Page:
Pine Siskin (Carduelis pinus): A finch. Can be mistaken for a female house finch or a sparrow until its flight reveals distinct yellow patches on its wings. Prefers coniferous forest in mountainous areas. Photo by Anita Mueller.
Red Crossbeak (Loxia curvirostra ): Usually a more northern bird but has been found as far south as N. Carolina when pine seed harvests fail in their native zone. Uses its odd bill to open pine cones and its flexible tongue to extract the seeds. Females are a duller gray. Photo by Anita Mueller.
House Sparrow (Passer domesticus): Common Street Sparrow. An English transplant found mostly in urban settings and farms. Not typically found in large plats of woodlands. Majority of its food comes from livestock and animal feed, bird feeders, some weed seeds and bugs. Male has a lot more black on his face in the spring/summer. Known to take over Bluebird nesting boxes, killing the young in the process. Photo by Anita Mueller.
American Tree Sparrow (Spizella arborea): May be confused with the Field Sparrow (S. pusilla). Key identifiers - Grey face, cheeks and throat with heavy red band through eyes and red cap, white wing bars. Upper beak gray, lower beak yellow. I don't know if this is a trademark of this species or not. Photo by Anita Mueller.
White - crowned Sparrow (Zonothricia leucophrys): Brown back and nap of neck. Gray throat and chest. Distinctive white and black bands on crown. Forest edges, thickets, old fields. Photo by Anita Mueller.
Fox Sparrow (Passerella ilaca): Mostly rufous with gray washing on back and head and white stomach, chest and throat streaked with rufous. Found in woods and thickets.
Dark-Eyed Junco (Junco hyemalis): In the American Sparrow family. Flight reveals outer white tail feathers. Easy to spot. Juveniles will have a brown patch on the back. Photo by Anita Mueller.
Swamp Sparrow (Melospiza geogiana): Lives along pond and swamp edges. Prefers thick vegetation like Cat Tails. Photo by Anita Mueller.
Field Sparrow (Prefers weedy fields and hedge rows. Always in small flocks. Photo by Anita Mueller.
Chipping Sparrow (Spizella passerina): Red cap, white eye brow and black eye line sets this off from other sparrows. Photo by Anita Mueller.
Rufous-sided or Eastern Towhee (Pipilo erythrophthalmus) male: White belly, black chest and upper parts, outer tail feathers white, orange chest sides. Female upper parts brown. Song: Drink your teeee. Photo by Anita Mueller.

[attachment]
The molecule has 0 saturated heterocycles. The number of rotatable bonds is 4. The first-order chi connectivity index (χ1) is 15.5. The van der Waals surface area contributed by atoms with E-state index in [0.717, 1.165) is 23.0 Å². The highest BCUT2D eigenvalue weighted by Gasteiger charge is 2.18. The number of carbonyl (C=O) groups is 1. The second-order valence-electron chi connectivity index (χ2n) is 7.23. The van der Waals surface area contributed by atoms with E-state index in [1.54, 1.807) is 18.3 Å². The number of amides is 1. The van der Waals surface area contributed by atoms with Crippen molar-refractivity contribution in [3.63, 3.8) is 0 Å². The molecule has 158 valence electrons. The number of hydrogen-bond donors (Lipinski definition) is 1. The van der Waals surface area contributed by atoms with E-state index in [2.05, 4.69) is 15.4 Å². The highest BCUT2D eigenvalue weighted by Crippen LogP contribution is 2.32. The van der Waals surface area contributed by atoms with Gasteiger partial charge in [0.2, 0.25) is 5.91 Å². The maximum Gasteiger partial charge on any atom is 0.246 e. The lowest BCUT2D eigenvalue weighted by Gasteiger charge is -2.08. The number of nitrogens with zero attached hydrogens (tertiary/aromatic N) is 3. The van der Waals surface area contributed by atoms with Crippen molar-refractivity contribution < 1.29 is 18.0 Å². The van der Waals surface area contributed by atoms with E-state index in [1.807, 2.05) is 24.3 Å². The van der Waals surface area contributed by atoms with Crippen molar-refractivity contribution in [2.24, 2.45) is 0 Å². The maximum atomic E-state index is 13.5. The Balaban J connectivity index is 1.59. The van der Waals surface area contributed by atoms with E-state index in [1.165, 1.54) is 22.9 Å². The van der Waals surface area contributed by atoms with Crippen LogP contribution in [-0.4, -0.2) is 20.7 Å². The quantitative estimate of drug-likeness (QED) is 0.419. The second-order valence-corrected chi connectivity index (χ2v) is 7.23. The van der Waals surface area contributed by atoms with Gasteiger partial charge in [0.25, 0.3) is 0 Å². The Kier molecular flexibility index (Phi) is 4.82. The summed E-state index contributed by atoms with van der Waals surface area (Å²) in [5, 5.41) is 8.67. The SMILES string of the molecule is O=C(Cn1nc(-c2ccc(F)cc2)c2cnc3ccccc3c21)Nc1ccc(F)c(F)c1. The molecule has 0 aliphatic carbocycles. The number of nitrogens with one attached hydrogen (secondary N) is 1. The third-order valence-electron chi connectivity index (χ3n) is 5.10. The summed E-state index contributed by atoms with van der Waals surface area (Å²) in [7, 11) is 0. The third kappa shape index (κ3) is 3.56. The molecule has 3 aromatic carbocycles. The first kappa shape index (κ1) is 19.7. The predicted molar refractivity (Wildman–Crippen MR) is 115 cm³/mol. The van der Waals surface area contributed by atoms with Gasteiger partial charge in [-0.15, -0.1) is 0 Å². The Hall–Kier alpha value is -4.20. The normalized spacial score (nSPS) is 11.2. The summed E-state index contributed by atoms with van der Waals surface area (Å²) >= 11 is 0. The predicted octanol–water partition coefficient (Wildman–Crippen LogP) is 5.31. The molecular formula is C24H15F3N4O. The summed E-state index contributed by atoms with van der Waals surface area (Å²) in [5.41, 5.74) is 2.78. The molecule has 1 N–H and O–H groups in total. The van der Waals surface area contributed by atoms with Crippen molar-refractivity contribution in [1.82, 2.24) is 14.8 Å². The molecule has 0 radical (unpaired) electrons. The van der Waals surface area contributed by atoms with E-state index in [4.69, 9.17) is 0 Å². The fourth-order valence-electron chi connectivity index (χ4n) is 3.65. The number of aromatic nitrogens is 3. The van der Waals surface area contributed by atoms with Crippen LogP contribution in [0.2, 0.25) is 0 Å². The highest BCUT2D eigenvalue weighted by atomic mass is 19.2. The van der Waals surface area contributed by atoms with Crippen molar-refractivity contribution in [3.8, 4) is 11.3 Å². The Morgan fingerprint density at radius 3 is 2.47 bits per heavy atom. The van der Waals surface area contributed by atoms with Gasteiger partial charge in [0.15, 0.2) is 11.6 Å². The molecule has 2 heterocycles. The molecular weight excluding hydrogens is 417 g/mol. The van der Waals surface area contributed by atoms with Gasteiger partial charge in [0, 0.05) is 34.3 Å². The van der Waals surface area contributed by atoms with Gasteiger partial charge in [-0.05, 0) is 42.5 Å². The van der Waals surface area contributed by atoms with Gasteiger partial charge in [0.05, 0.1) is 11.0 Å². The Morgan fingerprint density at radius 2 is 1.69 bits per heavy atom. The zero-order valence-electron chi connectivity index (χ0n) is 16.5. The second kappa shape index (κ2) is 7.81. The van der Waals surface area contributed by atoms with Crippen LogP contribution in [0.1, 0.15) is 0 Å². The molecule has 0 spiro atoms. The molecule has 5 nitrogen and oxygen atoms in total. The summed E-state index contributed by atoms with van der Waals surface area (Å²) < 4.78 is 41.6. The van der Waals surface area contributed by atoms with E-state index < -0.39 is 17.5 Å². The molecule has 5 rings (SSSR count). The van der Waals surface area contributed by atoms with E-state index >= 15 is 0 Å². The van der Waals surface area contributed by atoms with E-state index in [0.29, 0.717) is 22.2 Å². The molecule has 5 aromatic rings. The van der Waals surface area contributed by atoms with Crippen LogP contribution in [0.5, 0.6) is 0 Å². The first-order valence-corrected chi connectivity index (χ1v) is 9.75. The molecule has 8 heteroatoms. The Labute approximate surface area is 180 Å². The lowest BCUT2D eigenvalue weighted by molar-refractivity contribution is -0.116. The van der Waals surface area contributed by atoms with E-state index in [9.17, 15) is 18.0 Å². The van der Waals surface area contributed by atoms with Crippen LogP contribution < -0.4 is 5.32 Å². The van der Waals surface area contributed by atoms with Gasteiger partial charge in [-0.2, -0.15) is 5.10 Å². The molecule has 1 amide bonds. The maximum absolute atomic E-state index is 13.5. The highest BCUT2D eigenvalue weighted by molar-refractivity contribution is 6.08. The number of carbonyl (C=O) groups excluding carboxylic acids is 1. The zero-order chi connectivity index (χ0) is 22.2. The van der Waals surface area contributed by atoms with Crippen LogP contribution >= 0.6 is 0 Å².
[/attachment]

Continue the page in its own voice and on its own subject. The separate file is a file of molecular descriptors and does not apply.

White-throated Sparrow (Zonotrichia albicollis): Key markings - grey belly and chest, white throat outlined in black, white eye stripe, distinct yellow eye brow between beak and eye, dark brown or black cap with white line. Photos by Anita Mueller.
Song Sparrow (Melospiza melodia): Key identifiers - mottled brown and white chest and belly, alternating black and white cheek "bars", Dark brown cap with white line across the middle, red eye bars, white throat. Photo by Anita Mueller.
Pine Warbler (Dendroica pinus): Inhabits pine forests of the east coast. Prefers insects but will eat seed in a pinch. Very adaptable. Photo by Anita Mueller.
Yellow Warbler (Dendroica petechia): Male (shown here) has bright yellow body with olive drab wings and rusty streaks on chest. Habitat - shrubby areas along watersides. Song: rapid sweet, sweet, sweet, I'm so sweet! Female has no streaks and is darker. Photo by Anita Mueller.
American Redstart - male (Setophaga ruticilla): Female dull, olive-drab with white underparts. Yellow patches where male has orange patches. Photo by Anita Mueller.
Yellow-Rumped Warbler (Dendroica coronata): Female upper body parts brown with dark brown mask. Prefers coniferous and mixed woods. Photo by Anita Mueller.
Common Yellowthroat (Geothlypis trichas): A very pretty wood warbler with soft olive body, bright yellow throat and vent, black mask with a white stripe above it. Habitat swamps, wet meadows, thickets. Photo by Anita Mueller.
Prairie Warbler (Dendroica discolor): Habitat brushy fields and pine barrens. Photo by Anita Mueller.
Oven Bird (Seiurus aurocapillus): Walks on forest floor - bobbing his head. Habitat Mixed Broad-leaf forests on coastal plains. Photo by Anita Mueller.
Chestnut-sided Warbler (Dendroica pensylvanica): Obvious color pattern. Inhabits the forest understory. Photo by Anita Mueller.
Black and White Warbler (Mniottilta varia): Forages along branches and tree trunks like Nuthatches. Photo by Anita Mueller.
Canada Warbler (Wilsonia canadensis): Forages in understory. Prefers water-side shrubs and thickets. Photo by Anita mueller.
Warbling Vireo (Vireo gilvus): Gray with slight olive cast, white below, white eye brow. Photo by Anita Mueller.
Red-eyed Vireo (Vireo olivaceus): Olive wings, back and tail, white underparts, black cap and line through eye. Photo by Anita Mueller.